The Jews of Vienna in the Age of Franz Joseph

BookThe Jews of Vienna in the Age of Franz Joseph

The Jews of Vienna in the Age of Franz Joseph

The Littman Library of Jewish Civilization


June 29th, 2006



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‘Fascinating . . . both encyclopedic and brilliantly researched and beyond question will remain, far longer than several other recent productions concerning turn-of-the-century Viennese Jewry, both interesting to general readers and useful to scholars . . . an important book.’
- William McCagg, American Historical Review

‘Parmi les plus récent ouvrages, signalons l’étude fondamentale de Robert S. Wistrich . . .’
- P. Ginewski, Diaspora

‘Monumental . . . hugely informative.’
- Norman Lebrecht, Jewish Chronicle

‘Wistrich combines such a wealth of information, such elegance of style, and such maturity of judgement, that one reads his book with considerable intellectual pleasure. His final section, on culture and identity . . . is so enjoyable that one regrets that Wistrich did not take the story down to 1938.’
- Frank Field, English Historical Review

- John Warren, Immigrants and Minorities

‘Masterly . . . He does indeed provide a detailed and multi-faceted picture, highlighting the diversity of the community and its concomitant tensions. It is a serious and detailed historical work . . . a book which has rightly been described by Professor Peter Pulzer as “the standard work for some time to come”.’
- Alastair Falk, Le’ela

‘The excellence of his book lies . . . in the high quality of scholarship, the sensitivity to nuance, the desire to map the entire Jewish response to the crisis of the empire in all its complexity.’
New York Review of Books

Author Information

Robert S. Wistrich was Neuberger Professor of Modern European and Jewish History at the Hebrew University of Jerusalem and also Director of its Vidal Sassoon International Centre for the Study of Antisemitism. The recipient of many international awards, he was the author and editor of several books, including Socialism and the Jews: The Dilemmas of Assimilation in Germany and Austria-Hungary (1984), published by the Littman Library, as well as Antisemitism: The Longest Hatred, Understanding the Holocaust, Hitler and the Holocaust, Obsession: Radical Islam and the West, and Masters and Victims: Jewish Fate in Central Europe. He died in 2015.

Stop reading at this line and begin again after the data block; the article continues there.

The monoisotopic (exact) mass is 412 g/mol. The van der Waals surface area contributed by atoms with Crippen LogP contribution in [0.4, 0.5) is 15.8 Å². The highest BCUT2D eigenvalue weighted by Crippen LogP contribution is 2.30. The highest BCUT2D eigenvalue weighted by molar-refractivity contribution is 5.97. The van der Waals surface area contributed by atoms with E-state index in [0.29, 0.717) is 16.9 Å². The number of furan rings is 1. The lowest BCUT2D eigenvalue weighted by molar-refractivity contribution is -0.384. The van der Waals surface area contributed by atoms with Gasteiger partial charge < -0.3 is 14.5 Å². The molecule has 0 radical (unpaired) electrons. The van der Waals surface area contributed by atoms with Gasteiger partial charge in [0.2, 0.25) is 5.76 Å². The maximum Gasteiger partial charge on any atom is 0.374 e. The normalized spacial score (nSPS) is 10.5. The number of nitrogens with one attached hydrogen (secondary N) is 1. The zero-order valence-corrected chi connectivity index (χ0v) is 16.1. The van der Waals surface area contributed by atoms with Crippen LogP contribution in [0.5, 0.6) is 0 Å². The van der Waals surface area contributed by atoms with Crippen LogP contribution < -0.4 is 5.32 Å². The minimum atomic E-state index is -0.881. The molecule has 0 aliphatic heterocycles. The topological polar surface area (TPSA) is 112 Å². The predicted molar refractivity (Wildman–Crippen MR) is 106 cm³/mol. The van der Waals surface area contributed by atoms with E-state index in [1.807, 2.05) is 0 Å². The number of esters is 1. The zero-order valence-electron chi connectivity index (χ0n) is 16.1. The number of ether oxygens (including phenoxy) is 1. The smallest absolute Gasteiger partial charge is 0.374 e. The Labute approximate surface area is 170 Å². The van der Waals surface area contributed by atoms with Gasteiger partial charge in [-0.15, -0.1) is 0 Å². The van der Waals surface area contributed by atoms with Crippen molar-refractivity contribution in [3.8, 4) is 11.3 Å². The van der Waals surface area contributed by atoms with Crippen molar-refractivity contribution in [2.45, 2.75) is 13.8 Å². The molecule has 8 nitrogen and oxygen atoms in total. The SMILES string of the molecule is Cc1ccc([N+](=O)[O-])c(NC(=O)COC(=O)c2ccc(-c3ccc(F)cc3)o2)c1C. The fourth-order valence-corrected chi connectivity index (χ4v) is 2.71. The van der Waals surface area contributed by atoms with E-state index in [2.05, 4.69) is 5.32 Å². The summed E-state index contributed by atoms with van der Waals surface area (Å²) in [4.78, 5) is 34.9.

Table of Contents

Table of Contents
Section TitlePagePrice
Half Title2
Title Page4
List of Illustrations16
I. The Community18
1. From Ghetto to Revolution 20
2. Migration to the Kaiserstadt 55
3. Philanthropy, Politics, and the Ostjuden 79
4. Three Viennese Preachers 115
5. Liberalism, Deutschtum, and Assimilation 148
6. Parvenus, Patriots, and Protected Jews 181
II. Self-Defence Against Anti-Semitism220
7. The New Austrian Anti-Semitism222
8. Adolf Jellinek and the Liberal Response255
9. Joseph Bloch: Rabbi, Parliamentarian, and Publicist287
10. The Austrian Israelite Union327
III. The Rise of Zionism370
11. Kadimah and Jewish Student Nationalism372
12. The Metamorphoses of Nathan Birnbaum406
13. Theodor Herzl: The Making of a Political Messiah446
14. Zionism and its Jewish Critics483
IV. Culture and Identity520
15. Prophets of Doom: Karl Kraus and Otto Weininger522
16. The Jewish Identity of Sigmund Freud562
17. Arthur Schnitzler's Road to the Open608
18. Imperial Swan-Song: From Stefan Zweig to Joseph Roth646
Select Bibliography692
Glossary of Terms not explained in the text705